Leaving licensing and copyright issues out of this mental exercise, what
would we have now if it wasn't for Linux? Not what you'd WANT it to be,
although that can add to the discussion, but what WOULD it be?
I'm not asking as a proponent of Linux. If anything, I was dragged
kicking and screaming into the current day and have begrudgingly ceded
my server space to Linux.
But if not for Linux, would it be BSD? A System V variant? Or (the
horror) Windows NT?
I can make a firm "dunno" sound :-)
Some facts can come together to point away from a number of possibilities...
- If you look at the number of hobbyist "Unix homages" that emerged at around that time, it's clear that there was a sizable community of interested folk willing to build their own thing, and that weren't interested in Windows NT. (Nay, one should put that more strongly... That had their minds set on something NOT from Microsoft.) So I think we can cross Windows NT off the list.
- OS/2 should briefly come on the list. It was likable in many ways, if only IBM had actually supported it... But it suffers from something of the same problem as Windows NT; there were a lot of folk that were only slightly less despising of IBM at the time than of Microsoft.
- Hurd was imagined to be the next thing...
To borrow from my cookie file...
"Of course 5 years from now that will be different, but 5 years from
now everyone will be running free GNU on their 200 MIPS, 64M
SPARCstation-5." -- Andrew Tanenbaum, 1992.
"You'll be rid of most of us when BSD-detox or GNU comes out, which
should happen in the next few months (yeah, right)." -- Richard Tobin,
1992. [BSD did follow within a year]
"I am aware of the benefits of a micro kernel approach. However, the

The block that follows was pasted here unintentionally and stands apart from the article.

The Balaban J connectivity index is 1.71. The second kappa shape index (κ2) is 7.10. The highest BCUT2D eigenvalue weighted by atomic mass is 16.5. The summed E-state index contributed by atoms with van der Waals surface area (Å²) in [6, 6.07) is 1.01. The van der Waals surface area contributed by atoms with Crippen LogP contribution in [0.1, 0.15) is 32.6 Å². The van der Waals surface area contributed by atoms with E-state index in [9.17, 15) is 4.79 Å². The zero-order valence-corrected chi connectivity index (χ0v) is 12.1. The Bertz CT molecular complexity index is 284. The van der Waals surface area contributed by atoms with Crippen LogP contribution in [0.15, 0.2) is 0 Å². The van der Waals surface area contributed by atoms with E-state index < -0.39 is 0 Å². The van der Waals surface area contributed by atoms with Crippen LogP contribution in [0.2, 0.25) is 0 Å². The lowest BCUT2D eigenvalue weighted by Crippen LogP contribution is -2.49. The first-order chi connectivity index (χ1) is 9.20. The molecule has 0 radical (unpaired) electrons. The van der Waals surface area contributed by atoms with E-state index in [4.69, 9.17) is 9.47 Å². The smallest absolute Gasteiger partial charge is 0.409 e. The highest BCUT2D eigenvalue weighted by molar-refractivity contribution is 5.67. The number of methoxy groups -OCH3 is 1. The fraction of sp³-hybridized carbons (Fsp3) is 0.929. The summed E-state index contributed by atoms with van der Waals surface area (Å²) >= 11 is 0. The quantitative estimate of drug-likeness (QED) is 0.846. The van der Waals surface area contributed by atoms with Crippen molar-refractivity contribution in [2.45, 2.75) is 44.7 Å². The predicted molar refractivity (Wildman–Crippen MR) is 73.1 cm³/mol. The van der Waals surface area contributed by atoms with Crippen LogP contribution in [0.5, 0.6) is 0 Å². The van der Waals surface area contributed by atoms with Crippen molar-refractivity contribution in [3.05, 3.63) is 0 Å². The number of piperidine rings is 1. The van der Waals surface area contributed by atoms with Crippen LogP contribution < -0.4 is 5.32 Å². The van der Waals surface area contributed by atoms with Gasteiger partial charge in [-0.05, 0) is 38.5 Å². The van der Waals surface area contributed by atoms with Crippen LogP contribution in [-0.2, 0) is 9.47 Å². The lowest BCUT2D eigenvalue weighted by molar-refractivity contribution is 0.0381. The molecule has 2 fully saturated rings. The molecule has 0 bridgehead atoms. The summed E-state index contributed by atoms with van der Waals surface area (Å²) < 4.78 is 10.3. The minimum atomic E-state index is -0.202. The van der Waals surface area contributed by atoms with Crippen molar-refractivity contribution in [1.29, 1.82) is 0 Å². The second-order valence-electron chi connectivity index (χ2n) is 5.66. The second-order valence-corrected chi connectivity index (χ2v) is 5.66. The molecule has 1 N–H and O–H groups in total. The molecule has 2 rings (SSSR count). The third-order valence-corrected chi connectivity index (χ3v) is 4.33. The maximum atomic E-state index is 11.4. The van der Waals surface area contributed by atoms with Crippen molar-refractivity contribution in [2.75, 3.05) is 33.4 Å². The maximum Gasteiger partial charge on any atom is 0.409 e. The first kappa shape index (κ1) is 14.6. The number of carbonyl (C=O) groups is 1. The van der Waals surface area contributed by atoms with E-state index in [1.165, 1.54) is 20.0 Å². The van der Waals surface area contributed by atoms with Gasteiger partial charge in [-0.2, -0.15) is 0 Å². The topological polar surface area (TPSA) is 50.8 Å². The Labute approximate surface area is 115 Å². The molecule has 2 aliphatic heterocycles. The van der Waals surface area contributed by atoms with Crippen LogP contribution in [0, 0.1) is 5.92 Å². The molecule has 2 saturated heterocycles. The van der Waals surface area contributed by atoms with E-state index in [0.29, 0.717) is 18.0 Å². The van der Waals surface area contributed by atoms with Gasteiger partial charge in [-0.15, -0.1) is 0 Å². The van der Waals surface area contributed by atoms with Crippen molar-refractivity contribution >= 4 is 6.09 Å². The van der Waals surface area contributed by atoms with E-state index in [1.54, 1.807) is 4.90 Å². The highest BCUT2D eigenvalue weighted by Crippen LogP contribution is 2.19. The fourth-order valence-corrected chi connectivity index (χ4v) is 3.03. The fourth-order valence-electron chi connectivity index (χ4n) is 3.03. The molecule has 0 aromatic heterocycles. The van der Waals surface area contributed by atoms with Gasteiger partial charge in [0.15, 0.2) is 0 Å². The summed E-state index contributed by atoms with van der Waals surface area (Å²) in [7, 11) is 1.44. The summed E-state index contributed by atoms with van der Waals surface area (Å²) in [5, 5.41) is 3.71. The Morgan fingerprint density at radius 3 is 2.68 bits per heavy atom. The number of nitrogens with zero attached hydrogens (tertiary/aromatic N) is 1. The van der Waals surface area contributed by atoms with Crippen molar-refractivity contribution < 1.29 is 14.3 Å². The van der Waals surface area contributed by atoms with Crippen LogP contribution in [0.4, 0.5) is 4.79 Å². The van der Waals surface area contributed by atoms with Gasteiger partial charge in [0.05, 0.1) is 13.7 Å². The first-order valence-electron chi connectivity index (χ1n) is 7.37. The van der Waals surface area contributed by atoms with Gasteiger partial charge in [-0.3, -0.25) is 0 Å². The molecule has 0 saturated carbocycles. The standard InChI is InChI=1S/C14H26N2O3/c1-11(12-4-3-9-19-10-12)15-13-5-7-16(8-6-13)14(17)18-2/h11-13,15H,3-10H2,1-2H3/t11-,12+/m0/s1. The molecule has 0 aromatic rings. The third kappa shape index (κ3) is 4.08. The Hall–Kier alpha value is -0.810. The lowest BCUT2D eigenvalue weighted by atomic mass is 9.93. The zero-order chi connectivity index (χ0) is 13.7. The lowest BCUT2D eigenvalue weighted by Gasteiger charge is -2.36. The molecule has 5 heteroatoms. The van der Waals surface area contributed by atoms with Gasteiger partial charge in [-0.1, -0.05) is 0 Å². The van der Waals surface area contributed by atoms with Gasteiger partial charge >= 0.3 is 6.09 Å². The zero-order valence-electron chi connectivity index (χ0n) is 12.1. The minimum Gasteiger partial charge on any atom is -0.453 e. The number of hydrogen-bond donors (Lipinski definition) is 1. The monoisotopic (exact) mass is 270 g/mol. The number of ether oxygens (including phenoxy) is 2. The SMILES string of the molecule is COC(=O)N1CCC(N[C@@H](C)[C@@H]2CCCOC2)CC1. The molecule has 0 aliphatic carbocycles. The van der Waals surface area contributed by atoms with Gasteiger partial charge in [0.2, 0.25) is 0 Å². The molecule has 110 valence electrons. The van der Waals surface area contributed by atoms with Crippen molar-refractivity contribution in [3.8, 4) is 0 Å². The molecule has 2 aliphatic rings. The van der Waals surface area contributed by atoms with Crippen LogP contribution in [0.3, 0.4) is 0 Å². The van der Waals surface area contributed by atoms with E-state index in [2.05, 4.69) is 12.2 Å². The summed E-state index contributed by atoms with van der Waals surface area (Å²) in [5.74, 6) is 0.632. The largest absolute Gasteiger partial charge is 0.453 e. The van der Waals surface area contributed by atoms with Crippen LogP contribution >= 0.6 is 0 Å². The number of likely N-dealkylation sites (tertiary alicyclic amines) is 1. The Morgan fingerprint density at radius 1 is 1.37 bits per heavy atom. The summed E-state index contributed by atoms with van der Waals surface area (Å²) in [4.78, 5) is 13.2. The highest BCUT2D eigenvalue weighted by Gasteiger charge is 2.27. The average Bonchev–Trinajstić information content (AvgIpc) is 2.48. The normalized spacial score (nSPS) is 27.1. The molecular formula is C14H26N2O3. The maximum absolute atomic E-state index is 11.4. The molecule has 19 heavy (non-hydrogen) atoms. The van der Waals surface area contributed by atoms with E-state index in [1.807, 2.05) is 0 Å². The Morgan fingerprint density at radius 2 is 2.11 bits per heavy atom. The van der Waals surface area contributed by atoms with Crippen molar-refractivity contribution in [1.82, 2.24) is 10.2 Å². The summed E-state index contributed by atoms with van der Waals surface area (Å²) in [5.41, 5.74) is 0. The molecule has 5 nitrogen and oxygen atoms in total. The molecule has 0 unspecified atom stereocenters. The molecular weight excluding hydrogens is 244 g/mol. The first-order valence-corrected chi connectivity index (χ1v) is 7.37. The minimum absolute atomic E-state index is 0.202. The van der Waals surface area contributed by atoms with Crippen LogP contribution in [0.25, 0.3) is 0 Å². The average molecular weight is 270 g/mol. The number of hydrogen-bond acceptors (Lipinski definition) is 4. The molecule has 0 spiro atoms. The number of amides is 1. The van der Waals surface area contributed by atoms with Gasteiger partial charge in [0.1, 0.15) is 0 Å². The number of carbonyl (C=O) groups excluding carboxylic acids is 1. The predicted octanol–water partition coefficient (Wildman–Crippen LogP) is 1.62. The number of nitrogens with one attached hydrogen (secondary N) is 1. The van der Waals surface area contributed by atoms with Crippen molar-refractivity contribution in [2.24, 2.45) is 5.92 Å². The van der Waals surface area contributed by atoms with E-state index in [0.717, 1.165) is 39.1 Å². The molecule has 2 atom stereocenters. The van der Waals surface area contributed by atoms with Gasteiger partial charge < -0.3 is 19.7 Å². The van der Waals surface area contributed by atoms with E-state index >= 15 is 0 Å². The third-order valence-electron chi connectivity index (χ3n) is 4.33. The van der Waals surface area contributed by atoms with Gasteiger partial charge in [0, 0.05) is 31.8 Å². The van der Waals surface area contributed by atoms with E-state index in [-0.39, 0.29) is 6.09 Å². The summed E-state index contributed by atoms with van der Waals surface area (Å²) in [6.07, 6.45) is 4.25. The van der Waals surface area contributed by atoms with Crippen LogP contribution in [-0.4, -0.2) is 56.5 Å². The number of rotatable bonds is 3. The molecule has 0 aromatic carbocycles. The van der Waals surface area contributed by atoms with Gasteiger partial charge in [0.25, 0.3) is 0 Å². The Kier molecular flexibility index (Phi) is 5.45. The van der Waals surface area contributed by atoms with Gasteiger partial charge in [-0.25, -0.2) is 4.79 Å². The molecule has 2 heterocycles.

fact remains that Linux is here, and GNU isn't --- and people have
been working on Hurd for a lot longer than Linus has been working on
Linux." -- Ted T'so, 1992.
Ted has been on this thread, and should be amused (and slightly disturbed!) that his old statements are being held here and there, ready to trot out :-).
In the absence of Linux, perhaps hackers would have flocked to Hurd, but there was enough going on that there was plenty of room for them to have done so anyways.
I'm not sure what to blame on whatever happened post-1992, though I'd put some on Microsoft Research having taken the wind out of Mach's sails by hiring off a bunch of the relevant folk. In order for Hurd to "make it," Mach has to "make it," too, and it looked like they were depending on CMU to be behind that. (I'm not sure I'm right about that; happy to hear a better story.)
Anyway, Hurd *might* have been a "next thing," and I don't think the popularity of Linux was enough to have completely taken wind out of its sails, given that there's the dozens of "Unix homages" out there.
- I'd like to imagine Plan 9 being an alternative, but it was "properly commercial" for a goodly long time (hence not amenable to attaching waves of hackers to it to add their favorite device drivers), and was never taken as a serious answer. Many of us had admired it from afar via the Dr Dobbs Journal issue (when was that? mid or late '90s?) but only from afar.
- FreeBSD is the single best answer I can throw up as a possibility, as it was the one actively targeting 80386 hardware. And that had the big risk of the AT&T lawsuit lurking over it, so had that gone in a different direction, then that is a branch sadly easily trimmed.
If we lop both Linux and FreeBSD off the list of possibilities, I don't imagine Windows NT or OS/2 bubble to the top, instead, a critical mass would have stood behind ... something else, I'd think. I don't know which to suggest.--
When confronted by a difficult problem, solve it by reducing it to the
question, "How would the Lone Ranger handle this?"